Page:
Complex numbers have a fascinating background in physics since they can be used to explain all sorts of vibrations much more easily than common trigonometric functions. As a result, complex numbers are used in the calculations, and only real numbers are considered in the end.

Quantum mechanics differs from other physics theories because it must describe phenomena that can behave like particles in some situations and waves in others. The Schrodinger equation is considered to be the fundamental equation of this theory. It represents the difference in time of a specific function known as the wave function. This has to do with the probability distribution of discovering a structure in a specific state. The imaginary number I, on the other hand, is freely shown next to the Schrodinger equation’s wave function.

Dr. Streltsov, whose study was sponsored by the Polish Scientific Foundation said he and his partners wanted to find a quantum state that could be differentiated only by complex numbers because there has been a debate for centuries about whether real numbers alone could produce coherent and complete quantum mechanics. “It was an experiment in which we produced these states and physically checked to see if they could be distinguished,” he says.

Experiments on the role of complex numbers in quantum mechanics can be viewed as games between Alice and Bob, with the master directing the game. Gamemasters must merge two photons into one of two quantum states and separate them using complex numbers using a system with a laser and a crystal. After that, one photon is sent to Alice and another to Bob. Each of them takes a photon measurement and then connects with the other photons in order to create a correlation.

The theoretical description was done using a method known as quantum resource theory. The experiment, which uses linear optical techniques to distinguish the intertwined two-photon states locally, was carried out in the Hefei laboratory. The researchers’ prepared quantum states were found to be distinguishable. This shows that complex numbers are an indelible and integral part of quantum mechanics.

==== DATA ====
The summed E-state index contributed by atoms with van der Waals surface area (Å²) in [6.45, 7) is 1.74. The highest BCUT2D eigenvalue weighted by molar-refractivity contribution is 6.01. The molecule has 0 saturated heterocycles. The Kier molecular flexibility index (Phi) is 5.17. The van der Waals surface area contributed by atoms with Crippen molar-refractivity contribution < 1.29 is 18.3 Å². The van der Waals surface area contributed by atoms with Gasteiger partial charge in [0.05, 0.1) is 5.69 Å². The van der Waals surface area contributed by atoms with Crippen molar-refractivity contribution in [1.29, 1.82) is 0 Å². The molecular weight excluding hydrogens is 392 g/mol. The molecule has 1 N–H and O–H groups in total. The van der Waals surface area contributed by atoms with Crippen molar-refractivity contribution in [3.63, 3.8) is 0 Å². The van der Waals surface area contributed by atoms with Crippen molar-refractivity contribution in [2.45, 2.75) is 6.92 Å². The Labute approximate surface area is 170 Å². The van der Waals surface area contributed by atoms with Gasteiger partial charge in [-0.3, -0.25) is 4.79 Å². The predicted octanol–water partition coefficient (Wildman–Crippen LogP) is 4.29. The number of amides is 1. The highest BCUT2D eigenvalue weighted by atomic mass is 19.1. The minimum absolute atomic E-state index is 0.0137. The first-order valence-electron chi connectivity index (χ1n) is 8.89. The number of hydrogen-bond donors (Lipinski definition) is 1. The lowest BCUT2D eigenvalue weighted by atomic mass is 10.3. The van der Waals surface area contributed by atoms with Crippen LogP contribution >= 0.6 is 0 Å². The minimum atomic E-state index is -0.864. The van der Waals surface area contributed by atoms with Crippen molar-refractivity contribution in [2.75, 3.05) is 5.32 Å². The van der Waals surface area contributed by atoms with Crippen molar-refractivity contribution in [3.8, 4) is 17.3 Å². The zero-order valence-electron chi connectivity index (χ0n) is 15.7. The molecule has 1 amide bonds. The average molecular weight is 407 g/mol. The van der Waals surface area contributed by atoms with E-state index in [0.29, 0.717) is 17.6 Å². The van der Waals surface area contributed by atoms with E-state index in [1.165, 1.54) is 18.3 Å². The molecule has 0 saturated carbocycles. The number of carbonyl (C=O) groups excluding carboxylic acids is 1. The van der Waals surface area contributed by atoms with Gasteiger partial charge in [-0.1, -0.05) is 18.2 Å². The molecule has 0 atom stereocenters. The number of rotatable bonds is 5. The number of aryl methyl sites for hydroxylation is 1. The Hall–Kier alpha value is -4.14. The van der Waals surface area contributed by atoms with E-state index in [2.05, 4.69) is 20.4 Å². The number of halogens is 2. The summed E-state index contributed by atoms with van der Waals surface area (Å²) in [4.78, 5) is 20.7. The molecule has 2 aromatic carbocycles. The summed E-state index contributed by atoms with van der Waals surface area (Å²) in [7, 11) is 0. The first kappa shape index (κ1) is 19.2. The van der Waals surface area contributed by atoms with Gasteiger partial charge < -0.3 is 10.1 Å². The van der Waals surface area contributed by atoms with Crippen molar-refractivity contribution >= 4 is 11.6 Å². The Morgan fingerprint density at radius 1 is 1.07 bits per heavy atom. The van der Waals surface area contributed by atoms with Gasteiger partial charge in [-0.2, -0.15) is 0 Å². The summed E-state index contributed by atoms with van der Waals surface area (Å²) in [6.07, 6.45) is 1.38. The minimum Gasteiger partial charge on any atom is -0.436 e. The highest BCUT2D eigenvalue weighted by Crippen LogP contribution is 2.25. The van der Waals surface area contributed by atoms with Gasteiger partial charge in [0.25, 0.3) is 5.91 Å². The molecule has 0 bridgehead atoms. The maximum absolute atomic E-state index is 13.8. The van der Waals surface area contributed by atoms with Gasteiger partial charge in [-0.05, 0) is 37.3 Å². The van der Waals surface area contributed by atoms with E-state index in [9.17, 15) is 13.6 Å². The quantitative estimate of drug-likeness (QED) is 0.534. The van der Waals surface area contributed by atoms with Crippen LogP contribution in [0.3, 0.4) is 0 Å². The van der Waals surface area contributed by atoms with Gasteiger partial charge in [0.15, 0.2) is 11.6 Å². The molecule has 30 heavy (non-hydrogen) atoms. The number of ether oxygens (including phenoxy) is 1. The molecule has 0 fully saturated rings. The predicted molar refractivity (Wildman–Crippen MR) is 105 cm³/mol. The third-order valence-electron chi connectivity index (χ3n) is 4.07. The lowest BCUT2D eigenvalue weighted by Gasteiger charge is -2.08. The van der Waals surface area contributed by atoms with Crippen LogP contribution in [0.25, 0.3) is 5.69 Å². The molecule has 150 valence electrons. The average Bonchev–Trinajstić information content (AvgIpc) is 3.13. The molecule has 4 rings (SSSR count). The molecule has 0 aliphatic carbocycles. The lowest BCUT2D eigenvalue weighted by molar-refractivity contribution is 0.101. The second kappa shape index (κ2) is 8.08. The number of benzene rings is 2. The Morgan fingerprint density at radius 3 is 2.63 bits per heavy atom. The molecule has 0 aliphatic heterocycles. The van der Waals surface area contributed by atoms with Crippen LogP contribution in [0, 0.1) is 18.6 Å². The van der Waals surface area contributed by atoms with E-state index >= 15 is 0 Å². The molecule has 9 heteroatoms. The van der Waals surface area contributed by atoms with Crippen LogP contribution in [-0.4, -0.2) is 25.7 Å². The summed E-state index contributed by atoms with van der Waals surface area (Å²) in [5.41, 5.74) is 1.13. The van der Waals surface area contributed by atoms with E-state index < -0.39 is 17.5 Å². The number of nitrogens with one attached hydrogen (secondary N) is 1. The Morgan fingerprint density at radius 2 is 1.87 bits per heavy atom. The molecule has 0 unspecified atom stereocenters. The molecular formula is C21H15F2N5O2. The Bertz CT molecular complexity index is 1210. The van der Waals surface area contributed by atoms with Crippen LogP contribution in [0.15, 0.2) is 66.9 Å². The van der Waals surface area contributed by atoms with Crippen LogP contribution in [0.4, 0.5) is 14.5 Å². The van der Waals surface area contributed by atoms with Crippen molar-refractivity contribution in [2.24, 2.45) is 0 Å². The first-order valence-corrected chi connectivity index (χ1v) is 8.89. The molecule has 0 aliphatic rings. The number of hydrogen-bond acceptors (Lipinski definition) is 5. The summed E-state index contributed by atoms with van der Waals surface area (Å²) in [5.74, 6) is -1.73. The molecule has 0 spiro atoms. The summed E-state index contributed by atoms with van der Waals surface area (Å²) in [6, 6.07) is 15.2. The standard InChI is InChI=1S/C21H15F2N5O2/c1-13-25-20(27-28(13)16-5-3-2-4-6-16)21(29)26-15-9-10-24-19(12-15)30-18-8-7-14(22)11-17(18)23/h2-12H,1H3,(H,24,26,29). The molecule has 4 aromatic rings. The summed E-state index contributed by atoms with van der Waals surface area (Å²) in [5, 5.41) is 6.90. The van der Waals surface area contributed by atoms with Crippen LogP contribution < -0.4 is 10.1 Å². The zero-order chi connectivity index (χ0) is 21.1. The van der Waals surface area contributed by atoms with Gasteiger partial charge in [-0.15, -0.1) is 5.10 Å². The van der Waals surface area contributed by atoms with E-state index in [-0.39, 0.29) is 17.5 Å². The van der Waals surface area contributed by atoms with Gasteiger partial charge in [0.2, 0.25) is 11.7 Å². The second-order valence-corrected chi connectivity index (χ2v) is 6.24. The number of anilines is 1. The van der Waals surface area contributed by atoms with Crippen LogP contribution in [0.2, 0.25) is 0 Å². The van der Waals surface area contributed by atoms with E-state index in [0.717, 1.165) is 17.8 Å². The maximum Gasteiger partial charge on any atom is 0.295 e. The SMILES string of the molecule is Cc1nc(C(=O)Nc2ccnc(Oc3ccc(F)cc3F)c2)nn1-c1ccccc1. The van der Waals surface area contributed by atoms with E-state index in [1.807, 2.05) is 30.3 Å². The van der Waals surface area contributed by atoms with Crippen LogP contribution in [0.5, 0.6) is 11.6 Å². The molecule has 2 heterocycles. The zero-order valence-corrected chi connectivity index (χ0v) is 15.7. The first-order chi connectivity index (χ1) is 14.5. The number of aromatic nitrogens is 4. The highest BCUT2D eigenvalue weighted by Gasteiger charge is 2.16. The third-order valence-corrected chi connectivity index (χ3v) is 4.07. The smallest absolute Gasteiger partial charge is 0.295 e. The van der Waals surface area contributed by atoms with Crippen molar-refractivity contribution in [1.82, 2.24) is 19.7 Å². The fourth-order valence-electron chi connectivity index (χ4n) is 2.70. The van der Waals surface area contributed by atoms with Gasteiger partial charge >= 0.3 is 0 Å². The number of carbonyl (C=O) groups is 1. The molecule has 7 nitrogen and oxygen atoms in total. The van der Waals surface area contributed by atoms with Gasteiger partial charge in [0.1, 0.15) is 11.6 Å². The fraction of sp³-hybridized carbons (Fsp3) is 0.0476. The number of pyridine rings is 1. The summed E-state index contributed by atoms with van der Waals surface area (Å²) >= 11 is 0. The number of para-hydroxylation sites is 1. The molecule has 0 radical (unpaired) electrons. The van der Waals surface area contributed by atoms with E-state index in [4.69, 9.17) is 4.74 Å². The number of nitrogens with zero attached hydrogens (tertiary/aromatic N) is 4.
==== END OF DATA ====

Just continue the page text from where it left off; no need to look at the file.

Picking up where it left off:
The work of the Polish-China-Canada study team is crucial, but it is so extensive that it could contribute to the creation of new quantum technologies. The study of the role of complex numbers in quantum mechanics is particularly important in order to better understand the causes of quantum computers’ performance, which are qualitatively new computing machines capable of solving certain problems at speeds unattainable by classical computers. It’s very helpful.


“Operational Resource Theory of Imaginarity” by Kang-Da Wu, Tulja Varun Kondra, Swapan Rana, Carlo Maria Scandolo, Guo-Yong Xiang, Chuan-Feng Li, Guang-Can Guo and Alexander Streltsov, 1 March 2021, Physical Review Letters.
DOI: 10.1103/PhysRevLett.126.090401

“Resource theory of imaginarity: Quantification and state conversion” by Kang-Da Wu, Tulja Varun Kondra, Swapan Rana, Carlo Maria Scandolo, Guo-Yong Xiang, Chuan-Feng Li, Guang-Can Guo and Alexander Streltsov, 1 March 2021, Physical Review A.
DOI: 10.1103/PhysRevA.103.032401